skip to Main Content

Massachusetts Safe Driving Bill Becomes Law

Governor Patrick signed into law a bill of comprehensive reforms to driving laws recently passed by the Massachusetts Legislature. The safe driving laws will go into effect in October in an effort to prevent distracted driving car accidents.

The law will ban all texting while driving with increasing penalties for multiple violations: first-time violators will receive a $100 fine, with fines increasing to $250 and $500 for subsequent violations. Texting while driving will also become a primary offense – that is, an officer may stop someone for violating the texting ban, if he or she observes the driver texting. The law will also increase penalties and jail time for anyone who causes an accident while texting.

Perhaps in light of recent mass transit accidents in which operators were texting while operating, the safe driving laws also prohibit operators of public transportation from using a mobile device while operating MBTA buses, ferries and school buses, although exceptions apply for emergency situations.

Special Rules for Older and Younger Drivers

Older and younger drivers also face new requirements under the safe driving laws. Drivers older than age 75 must now make in-person appointments to renew their drivers’ licenses. Older drivers must also take a vision test every five years.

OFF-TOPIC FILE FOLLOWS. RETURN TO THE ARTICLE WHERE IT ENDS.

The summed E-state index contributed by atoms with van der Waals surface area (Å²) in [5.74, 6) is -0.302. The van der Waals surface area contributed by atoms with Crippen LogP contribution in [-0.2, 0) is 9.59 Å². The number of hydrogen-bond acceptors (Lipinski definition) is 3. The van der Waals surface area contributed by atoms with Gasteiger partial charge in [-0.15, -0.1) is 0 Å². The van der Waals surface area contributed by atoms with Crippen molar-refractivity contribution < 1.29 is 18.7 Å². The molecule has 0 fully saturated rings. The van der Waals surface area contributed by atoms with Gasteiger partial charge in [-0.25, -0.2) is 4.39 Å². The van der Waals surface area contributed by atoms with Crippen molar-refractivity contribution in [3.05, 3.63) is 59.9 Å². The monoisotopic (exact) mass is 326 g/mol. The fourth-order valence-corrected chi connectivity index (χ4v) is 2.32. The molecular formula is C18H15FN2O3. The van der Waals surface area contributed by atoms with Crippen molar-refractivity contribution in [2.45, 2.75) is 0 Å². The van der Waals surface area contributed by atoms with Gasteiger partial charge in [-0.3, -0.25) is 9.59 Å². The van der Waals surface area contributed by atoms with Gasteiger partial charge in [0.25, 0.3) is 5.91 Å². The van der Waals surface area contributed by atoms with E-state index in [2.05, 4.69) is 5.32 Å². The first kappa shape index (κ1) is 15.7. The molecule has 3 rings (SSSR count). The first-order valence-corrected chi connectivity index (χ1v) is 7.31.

Drivers under 18 years old are banned from using a cell phone while driving for any reason. Violators face increasing fines ranging from a $100 fine and 60-day license suspension for a first offense to a $500 fine and a one-year license suspension for a third offense.

Finally, drivers who have been cited for three or more offenses within the last two years will have their licenses indefinitely suspended until their complete a drivers’ re-training course.

Massachusetts Joins Other States in Fight Against Distracted Driving

While federal laws do not currently prohibit texting or cell phone use while driving, legislation has been proposed that would reduce federal funding to states that do not prohibit cell phone use. Distracted driving has become a major focus for Transportation Secretary Ray LaHood, who has launched a campaign against distracted driving along with the website He will host a summit on distracted driving in Washington, D.C. in September 2010.

Distracted driving has become a prominent legislative issue for both the federal government and the states. Massachusetts’ new laws bring the state in line with many others that have taken action on this issue.

Back To Top